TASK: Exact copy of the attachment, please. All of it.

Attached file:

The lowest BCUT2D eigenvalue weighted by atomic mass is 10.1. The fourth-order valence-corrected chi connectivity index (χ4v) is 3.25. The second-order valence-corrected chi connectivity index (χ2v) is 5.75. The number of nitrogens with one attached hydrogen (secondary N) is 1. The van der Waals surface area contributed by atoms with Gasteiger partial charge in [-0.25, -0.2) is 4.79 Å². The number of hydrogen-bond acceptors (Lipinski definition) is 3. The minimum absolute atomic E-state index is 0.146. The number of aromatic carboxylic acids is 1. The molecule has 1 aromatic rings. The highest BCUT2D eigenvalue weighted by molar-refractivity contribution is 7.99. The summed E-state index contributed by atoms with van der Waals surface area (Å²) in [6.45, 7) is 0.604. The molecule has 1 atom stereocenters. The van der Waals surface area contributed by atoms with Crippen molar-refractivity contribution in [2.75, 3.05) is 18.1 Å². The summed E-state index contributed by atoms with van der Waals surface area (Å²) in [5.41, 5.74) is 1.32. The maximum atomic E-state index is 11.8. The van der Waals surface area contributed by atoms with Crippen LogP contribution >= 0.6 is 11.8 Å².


The lowest BCUT2D eigenvalue weighted by atomic mass is 10.1. The fourth-order valence-corrected chi connectivity index (χ4v) is 3.25. The second-order valence-corrected chi connectivity index (χ2v) is 5.75. The number of nitrogens with one attached hydrogen (secondary N) is 1. The van der Waals surface area contributed by atoms with Gasteiger partial charge in [-0.25, -0.2) is 4.79 Å². The number of hydrogen-bond acceptors (Lipinski definition) is 3. The minimum absolute atomic E-state index is 0.146. The number of aromatic carboxylic acids is 1. The molecule has 1 aromatic rings. The highest BCUT2D eigenvalue weighted by molar-refractivity contribution is 7.99. The summed E-state index contributed by atoms with van der Waals surface area (Å²) in [6.45, 7) is 0.604. The molecule has 1 atom stereocenters. The van der Waals surface area contributed by atoms with Crippen molar-refractivity contribution in [2.75, 3.05) is 18.1 Å². The summed E-state index contributed by atoms with van der Waals surface area (Å²) in [5.41, 5.74) is 1.32. The maximum atomic E-state index is 11.8. The van der Waals surface area contributed by atoms with Crippen LogP contribution >= 0.6 is 11.8 Å².